Tuesday, October 15, 2019

ARCO v. Central Valley Regional Water Quality Control Board (Cal. Ct. App. - Oct. 15, 2019)

Justice Butz begins this published-today opinion by saying:  "The storied history of mining in California has adverse consequences, among them the discharge of toxic residues from mining sites."  And she's not kidding.

We're litigating in this case who's responsible for the adverse environmental consequences of a mine -- at one point, the largest copper mine in California -- that was opened over a century ago, in 1909.  A long time ago.

And those consequences are severe.  "The mine has 13 miles of flooded underground workings, comprising a total void volume estimated at 543 million gallons. The mine openings and tailings on the site discharge soluble copper and acidic mine drainage into surface waters, at times eliminating aquatic life 10 miles downstream from the mine. In 1987, the Water Board installed a concrete plug at a mine opening that was a primary source of mine leakage, which has eliminated most of the direct discharge but is causing a buildup of contaminated water inside the mine that is leaching into groundwater, and the mining waste on the surface also continues to be a source of water pollution."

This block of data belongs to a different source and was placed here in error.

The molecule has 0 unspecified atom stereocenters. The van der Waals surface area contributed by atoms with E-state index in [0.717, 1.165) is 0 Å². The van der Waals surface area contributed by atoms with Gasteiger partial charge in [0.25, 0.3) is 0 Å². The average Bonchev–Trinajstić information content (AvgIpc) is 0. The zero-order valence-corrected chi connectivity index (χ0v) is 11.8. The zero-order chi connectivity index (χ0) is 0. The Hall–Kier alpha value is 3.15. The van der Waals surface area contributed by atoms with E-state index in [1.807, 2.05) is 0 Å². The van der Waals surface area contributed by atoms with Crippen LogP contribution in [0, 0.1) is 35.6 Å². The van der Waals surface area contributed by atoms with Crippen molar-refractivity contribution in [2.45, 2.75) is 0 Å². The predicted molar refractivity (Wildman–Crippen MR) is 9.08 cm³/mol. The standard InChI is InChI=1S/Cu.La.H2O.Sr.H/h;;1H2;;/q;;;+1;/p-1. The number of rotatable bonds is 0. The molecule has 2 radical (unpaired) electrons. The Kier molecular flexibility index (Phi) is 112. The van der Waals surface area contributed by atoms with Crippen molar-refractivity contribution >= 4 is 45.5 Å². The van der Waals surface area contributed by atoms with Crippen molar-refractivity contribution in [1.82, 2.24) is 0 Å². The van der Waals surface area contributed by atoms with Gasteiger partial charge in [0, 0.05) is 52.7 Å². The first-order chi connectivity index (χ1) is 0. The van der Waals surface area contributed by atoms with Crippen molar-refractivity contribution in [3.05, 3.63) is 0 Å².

We don't do as nearly much of this type of mining these days.  Too many regulations (or, if you take a different view, just the right amount, or even too few.)  The downside is that we have less copper, and rely on other countries.  The upside is that you have less sulfuric and other acids in your water, and don't have 13 miles of flooded, empty mine shafts.

A classic policy choice.